Home » Port Houston Jumps to 5th Place in Ranking of Top U.S. Container Ports

Port Houston Jumps to 5th Place in Ranking of Top U.S. Container Ports

Port Houston has made significant progress in the competitive landscape of U.S. container ports, leaping from the seventh to the fifth spot in the ranking based on the number of twenty-foot equivalent units (TEUs) handled in 2022.

The announcement was made by Port Houston Chairman Ric Campo during the regular meeting of the Port Commission of the Port of Houston Authority held on May 2.

“Our import and export volume reached record numbers in 2022 and is considered one of the fastest growing ports in the U.S. in loaded imports and loaded exports, and Houston now owns a 7% market share of the total U.S. container business,” Campo said.

According to the Journal of Commerce’s rankings, Port Houston ranked fifth in loaded imports and third in loaded export containers for the year 2022. The growth trajectory extended across all trade lanes for Port Houston, with the Transpacific lane experiencing a notable surge of 25.7% in loaded imports. Similarly, the Transatlantic lane emerged as the top trade route for loaded exports, witnessing a remarkable growth of 20.5% in 2022.

Port Houston has been one of the biggest winners in U.S. container import volumes shifting east as prolonged labor negotiations at West Coast ports continue to impact trade flows. 

Chairman Campo reiterated the commitment of Port Houston’s leadership to ongoing investments in order to maintain competitiveness. “As cargo follows the path of least resistance, we must continue investing in our growth,” he said.

Further substantiating these remarks, Executive Director Roger Guenther provided a comprehensive update on the current state of operations across Port Houston’s public terminals in his monthly report to the commission. “Our activity remains solid, and I am proud and thankful for our team here at Port Houston that continues to deliver the quantity and quality of output that makes us successful each and every day,” Guenther stated.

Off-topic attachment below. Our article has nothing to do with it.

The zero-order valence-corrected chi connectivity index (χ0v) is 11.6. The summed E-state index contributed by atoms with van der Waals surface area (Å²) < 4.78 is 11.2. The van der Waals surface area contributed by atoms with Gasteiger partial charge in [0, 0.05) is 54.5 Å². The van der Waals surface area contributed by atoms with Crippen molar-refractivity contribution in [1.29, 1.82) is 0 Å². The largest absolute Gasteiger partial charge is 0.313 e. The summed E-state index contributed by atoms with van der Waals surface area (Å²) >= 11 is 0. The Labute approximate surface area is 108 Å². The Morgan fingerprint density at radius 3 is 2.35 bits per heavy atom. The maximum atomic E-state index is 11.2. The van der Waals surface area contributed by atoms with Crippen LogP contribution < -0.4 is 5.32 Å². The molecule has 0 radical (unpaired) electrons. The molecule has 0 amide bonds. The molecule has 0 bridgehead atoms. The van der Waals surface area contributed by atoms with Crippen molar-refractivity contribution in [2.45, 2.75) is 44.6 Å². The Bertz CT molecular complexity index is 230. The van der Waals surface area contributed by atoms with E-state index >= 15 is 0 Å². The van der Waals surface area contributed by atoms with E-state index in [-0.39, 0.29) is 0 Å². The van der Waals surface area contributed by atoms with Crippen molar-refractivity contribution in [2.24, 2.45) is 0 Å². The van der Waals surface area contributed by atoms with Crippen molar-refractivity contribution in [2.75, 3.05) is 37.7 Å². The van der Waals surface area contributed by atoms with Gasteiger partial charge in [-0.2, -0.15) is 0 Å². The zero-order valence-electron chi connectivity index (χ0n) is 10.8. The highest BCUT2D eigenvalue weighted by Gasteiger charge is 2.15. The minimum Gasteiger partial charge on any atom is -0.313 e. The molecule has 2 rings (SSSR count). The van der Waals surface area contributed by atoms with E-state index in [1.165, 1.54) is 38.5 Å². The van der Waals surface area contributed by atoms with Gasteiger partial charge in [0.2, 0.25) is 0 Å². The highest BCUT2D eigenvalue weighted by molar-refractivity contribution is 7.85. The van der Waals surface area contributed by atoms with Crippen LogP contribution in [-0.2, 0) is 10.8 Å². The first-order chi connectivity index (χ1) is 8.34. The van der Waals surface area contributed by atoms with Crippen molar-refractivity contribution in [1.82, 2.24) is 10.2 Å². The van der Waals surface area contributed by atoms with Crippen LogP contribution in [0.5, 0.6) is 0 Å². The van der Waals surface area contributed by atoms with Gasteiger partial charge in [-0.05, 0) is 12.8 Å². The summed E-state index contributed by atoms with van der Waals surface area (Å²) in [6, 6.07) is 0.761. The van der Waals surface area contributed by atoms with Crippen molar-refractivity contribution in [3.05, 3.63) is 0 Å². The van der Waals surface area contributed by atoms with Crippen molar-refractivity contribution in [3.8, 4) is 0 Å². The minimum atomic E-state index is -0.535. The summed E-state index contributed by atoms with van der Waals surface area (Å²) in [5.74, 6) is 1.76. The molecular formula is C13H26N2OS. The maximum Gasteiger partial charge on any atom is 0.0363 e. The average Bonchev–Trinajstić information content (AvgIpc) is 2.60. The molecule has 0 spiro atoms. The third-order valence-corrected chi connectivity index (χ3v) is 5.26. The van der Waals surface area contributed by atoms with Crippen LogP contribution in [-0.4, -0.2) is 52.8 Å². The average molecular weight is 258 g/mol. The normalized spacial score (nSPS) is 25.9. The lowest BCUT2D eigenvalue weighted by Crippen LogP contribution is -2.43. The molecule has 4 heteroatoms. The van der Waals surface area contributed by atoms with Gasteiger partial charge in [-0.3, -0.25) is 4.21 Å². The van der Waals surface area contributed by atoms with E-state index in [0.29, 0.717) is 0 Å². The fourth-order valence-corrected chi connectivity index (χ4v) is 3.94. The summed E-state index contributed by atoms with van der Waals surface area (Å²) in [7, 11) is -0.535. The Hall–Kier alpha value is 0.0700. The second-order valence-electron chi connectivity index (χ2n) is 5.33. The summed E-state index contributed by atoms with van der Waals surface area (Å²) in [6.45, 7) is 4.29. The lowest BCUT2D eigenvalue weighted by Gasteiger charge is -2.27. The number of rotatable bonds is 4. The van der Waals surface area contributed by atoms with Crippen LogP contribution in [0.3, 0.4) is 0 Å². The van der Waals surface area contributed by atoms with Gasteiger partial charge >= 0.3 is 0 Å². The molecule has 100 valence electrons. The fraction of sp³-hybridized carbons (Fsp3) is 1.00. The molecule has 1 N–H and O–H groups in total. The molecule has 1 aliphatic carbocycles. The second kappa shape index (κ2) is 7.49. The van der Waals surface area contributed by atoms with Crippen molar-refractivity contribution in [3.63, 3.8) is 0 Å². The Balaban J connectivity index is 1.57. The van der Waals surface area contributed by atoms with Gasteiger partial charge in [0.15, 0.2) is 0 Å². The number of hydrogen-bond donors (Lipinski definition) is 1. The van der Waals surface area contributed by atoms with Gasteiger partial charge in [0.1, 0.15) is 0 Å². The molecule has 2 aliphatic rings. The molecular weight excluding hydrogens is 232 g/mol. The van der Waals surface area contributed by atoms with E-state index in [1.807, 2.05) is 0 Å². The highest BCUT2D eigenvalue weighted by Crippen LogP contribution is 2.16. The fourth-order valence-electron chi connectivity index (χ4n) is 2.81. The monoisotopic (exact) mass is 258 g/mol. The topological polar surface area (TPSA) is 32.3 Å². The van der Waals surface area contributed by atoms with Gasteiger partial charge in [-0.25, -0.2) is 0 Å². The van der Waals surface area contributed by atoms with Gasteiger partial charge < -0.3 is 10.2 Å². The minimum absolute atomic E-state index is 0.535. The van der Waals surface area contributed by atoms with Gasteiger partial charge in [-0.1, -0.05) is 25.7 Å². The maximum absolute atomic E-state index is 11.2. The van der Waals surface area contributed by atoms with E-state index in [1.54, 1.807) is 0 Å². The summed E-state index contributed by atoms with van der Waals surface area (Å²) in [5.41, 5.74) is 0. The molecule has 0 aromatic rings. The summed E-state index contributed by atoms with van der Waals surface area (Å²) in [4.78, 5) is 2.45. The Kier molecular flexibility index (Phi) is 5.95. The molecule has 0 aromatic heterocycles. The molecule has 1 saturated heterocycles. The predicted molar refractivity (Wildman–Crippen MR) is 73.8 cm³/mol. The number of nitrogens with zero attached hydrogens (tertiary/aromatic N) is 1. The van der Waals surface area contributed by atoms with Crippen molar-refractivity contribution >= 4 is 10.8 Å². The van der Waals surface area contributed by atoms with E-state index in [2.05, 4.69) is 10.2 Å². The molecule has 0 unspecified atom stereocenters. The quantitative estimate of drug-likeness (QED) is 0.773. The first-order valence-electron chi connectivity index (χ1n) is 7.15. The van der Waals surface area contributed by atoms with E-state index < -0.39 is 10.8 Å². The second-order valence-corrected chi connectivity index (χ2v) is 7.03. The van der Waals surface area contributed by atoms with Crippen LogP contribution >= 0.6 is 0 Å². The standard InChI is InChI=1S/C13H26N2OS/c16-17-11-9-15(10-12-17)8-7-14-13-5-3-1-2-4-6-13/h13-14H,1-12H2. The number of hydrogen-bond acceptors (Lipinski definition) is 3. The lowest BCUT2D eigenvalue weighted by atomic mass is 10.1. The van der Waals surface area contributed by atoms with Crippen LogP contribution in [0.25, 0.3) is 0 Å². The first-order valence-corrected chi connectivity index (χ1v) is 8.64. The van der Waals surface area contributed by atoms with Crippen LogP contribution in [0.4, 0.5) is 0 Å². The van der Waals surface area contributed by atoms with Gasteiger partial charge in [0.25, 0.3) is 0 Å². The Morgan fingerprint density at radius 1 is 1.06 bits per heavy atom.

Guenther also reported that cargo activities at Port Houston facilities remained robust in the first quarter of the year, with overall tonnage experiencing a 4% increase compared to the previous year. Container activity registered a 3% year-to-date growth, while the steel sector remained relatively stable, declining only by 2%.

In alignment with its commitment to future investments, the Port Commission approved several items on the agenda during the May 2 meeting, including operations, infrastructure, and other contracts totaling more than $30 million.

During the meeting, Port Commissioner Dean Corgey shared insights from a recent delegation trip to Brazil with officials from Port Houston and the City of Houston, including Mayor Sylvester Turner. Corgey emphasized the significance of the Houston Ship Channel and Port Houston’s stewardship of it, saying, “We export more than cargo, we export goodwill, American values, and hope.”

The Port Commission’s next regular monthly meeting is scheduled for Tuesday, May 23.

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